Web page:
A theoretical class of particles called Majorana fermions remains a mystery. In 2017, scientists believed they had uncovered evidence for the existence Majorana fermions. Unfortunately, recent research shows that their findings were actually due to a faulty experimental device, bringing researchers back to the drawing board in the search for the exotic particles.
The Standard Model of particle physics currently is our best means of explaining the fundamental forces of the universe. It classifies the various elementary particles, like photons, the Higgs boson, and the various quarks and leptons. Broadly, its particles are divided into two classes: Bosons, like the photon and Higgs, and fermions, which comprise the quarks and leptons.
There are a few major differences between these types of particles. One, for instance, is that fermions have antiparticles, while bosons do not. There can be an anti-electron (i.e., a positron), but there's no such thing as an antiphoton. Fermions also can't occupy the same quantum state; for instance, electrons orbiting an atom's nucleus can't both occupy the same orbital level and spin in the same direction two electrons can hang out in the same orbital and spin in opposite directions because this represents a different quantum state. Bosons, on the other hand, don't have this problem.
But back in 1937, a physicist named Ettore Majorana discovered that there a different, unusual kind of fermion could exist; the so-called Majorana fermion.
All the fermions in the Standard Model are referred to as Dirac fermions. Where they and Majorana fermions differ is that the Majorana fermion would be its own antiparticle. Because of this quirk, the Majorana fermion has been nicknamed the "angel particle" after the Dan Brown novel "Angels and Demons," whose plot involved a matter/anti-matter bomb.
Until 2017, however, there remained no definitive experimental evidence for Majorana fermions. But during that year, physicists constructed a complicated experimental device involving a superconductor, a topological insulator which conducts electricity along its edges but not through its center and a magnet. The researchers observed that in addition to electrons flowing along the edge of the topological insulator, this device also showed signs of producing Majorana quasiparticles.
Quasiparticles are an important tool that physicists use when searching for evidence of "real" particles. They aren't the real thing themselves, but they can be thought of as disturbances in a medium that represent a real particle. You can think of them like bubbles in a Coca Cola a bubble itself isn't an independent object, but rather a phenomenon that emerges from the interaction between carbon dioxide and the Coca Cola. If we were to say there was some hypothetical "bubble particle" that really existed, we could measure the "quasi"-bubbles in a Coca Cola to learn more about its characteristics and provide evidence for this imaginary particle's existence.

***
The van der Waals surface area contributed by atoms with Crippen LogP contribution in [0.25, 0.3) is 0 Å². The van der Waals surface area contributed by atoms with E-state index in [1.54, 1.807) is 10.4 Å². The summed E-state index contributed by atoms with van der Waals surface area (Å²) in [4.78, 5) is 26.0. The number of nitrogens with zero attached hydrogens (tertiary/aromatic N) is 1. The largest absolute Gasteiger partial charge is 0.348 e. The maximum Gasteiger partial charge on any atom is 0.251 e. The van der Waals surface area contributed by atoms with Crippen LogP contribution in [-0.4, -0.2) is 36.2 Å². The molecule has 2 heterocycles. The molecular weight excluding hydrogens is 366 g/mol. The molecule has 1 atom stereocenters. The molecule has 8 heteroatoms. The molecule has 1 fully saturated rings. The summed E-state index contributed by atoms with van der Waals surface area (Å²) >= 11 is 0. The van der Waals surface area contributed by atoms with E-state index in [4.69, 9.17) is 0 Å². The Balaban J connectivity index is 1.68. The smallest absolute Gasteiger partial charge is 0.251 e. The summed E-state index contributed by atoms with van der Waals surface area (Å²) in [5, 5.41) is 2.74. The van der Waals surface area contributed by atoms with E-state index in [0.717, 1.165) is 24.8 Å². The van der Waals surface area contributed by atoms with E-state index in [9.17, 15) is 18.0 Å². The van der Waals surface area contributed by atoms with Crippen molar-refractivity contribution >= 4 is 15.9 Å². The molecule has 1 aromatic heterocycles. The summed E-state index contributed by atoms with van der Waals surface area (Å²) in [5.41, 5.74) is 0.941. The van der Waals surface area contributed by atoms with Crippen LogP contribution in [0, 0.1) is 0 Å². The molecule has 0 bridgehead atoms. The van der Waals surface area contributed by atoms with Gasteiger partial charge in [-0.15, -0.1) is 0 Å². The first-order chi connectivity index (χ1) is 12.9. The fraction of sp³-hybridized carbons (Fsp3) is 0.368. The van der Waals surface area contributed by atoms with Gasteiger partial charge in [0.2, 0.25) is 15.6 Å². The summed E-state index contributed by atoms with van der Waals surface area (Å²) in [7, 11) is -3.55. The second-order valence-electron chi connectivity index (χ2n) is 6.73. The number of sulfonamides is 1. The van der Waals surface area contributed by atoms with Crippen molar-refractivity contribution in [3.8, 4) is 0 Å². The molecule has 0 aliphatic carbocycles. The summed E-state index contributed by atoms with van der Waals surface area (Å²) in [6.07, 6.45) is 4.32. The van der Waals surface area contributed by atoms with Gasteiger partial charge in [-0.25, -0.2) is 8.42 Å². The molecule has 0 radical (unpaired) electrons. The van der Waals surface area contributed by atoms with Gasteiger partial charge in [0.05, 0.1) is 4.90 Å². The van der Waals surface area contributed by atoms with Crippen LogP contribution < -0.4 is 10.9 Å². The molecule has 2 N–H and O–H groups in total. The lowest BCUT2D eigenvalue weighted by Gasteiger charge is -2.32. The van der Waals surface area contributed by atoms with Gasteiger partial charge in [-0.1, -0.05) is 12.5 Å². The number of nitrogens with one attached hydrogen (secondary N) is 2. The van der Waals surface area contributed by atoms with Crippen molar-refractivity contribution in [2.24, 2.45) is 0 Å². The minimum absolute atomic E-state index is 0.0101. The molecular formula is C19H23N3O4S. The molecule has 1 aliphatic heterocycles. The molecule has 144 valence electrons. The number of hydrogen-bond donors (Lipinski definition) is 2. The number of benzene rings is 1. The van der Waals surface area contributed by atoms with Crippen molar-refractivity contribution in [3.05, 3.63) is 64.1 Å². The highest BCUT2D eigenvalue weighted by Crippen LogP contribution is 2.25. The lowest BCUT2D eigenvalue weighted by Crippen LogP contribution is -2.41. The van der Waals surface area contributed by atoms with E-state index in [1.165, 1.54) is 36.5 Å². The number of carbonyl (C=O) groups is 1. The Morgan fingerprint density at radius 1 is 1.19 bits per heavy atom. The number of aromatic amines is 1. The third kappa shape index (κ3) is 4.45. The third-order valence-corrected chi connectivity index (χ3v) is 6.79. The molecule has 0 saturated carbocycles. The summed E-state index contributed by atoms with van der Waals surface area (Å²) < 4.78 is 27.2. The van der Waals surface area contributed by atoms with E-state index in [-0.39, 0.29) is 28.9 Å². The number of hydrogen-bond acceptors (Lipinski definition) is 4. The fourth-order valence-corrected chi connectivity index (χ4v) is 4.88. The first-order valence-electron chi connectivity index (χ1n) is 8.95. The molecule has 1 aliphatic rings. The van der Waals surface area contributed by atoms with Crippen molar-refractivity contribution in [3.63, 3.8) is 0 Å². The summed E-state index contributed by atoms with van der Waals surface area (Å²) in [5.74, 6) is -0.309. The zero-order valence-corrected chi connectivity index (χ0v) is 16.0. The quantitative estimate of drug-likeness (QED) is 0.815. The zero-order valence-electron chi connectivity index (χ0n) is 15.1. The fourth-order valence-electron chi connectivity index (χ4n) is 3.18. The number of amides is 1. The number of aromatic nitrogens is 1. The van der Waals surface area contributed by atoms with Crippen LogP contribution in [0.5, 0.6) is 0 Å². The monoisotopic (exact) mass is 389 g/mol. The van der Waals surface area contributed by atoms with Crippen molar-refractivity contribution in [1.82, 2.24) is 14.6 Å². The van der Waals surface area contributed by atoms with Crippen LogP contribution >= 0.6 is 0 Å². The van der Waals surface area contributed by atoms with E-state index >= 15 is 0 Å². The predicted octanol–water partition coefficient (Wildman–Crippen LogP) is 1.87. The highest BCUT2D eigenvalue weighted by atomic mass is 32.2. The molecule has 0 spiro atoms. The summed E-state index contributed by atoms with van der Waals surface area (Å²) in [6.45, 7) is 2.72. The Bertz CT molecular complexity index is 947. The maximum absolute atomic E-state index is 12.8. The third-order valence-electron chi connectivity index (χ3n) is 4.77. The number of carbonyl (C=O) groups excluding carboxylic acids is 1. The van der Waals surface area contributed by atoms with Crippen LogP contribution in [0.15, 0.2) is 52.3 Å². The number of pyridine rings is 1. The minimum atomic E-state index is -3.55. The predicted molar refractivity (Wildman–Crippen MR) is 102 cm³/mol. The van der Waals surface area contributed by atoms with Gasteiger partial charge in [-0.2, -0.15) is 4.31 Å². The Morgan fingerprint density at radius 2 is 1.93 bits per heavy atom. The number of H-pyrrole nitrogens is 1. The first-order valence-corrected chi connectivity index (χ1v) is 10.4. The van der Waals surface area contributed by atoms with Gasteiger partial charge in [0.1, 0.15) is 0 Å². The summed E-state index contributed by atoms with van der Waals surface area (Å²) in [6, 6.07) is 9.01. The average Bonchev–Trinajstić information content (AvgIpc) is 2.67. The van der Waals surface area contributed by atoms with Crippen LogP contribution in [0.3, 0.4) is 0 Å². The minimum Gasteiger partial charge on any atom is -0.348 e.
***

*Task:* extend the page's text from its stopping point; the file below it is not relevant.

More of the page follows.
By observing quasiparticles with properties that matched theoretical predictions of Majorana fermions, the researchers believed that they had found a smoking gun that proved these peculiar particles really existed.
Regrettably, recent research showed that this finding was in error. The device that the 2017 researchers used was only supposed to generate signs of Majorana quasiparticles when exposed to a precise magnetic field. But new researchers from Penn State and the University of Wurzburg found that these signs emerged whenever a superconductor and topological insulator were combined regardless of the magnetic field. The superconductor, it turns out, acted as an electrical short in this system, resulting in a measurement that looked right, but was really just a false alarm. Since the magnetic field wasn't contributing to this signal, the measurements didn't match theory.
"This is an excellent illustration of how science should work," said one of the researchers. "Extraordinary claims of discovery need to be carefully examined and reproduced. All of our postdocs and students worked really hard to make sure they carried out very rigorous tests of the past claims. We are also making sure that all of our data and methods are shared transparently with the community so that our results can be critically evaluated by interested colleagues."
Majorana fermions are predicted to appear in devices where a superconductor is affixed on top of a topological insulator (also referred to as a quantum anomalous Hall insulator [QAH]; left panel). Experiments performed at Penn State and the University of Wrzburg in Germany show that the small superconductor strip used in the proposed device creates an electrical short, preventing the detection of Majoranas (right panel).
Cui-zu Chang, Penn State
Beyond the intrinsic value of better understanding the nature of our universe, Majorana fermions could be put to serious practical use. They could lead to the development of what's known as a topological quantum computer.
A regular quantum computer is prone to decoherence essentially, this is the loss of information to the environment. But Majorana fermions have a unique property when applied in quantum computers. Two of these fermions can store a single qubit (the quantum computer's equivalent of a bit) of information, as opposed to a regular quantum computer where a single qubit of information is stored in a single quantum particle. Thus, if environmental noise disturbs one Majorana fermion, its associated particle would still store the information, preventing decoherence.
To make this a reality, researchers are still persistently searching for the angel particle. As promising as the 2017 research appeared, it looks like the hunt continues.
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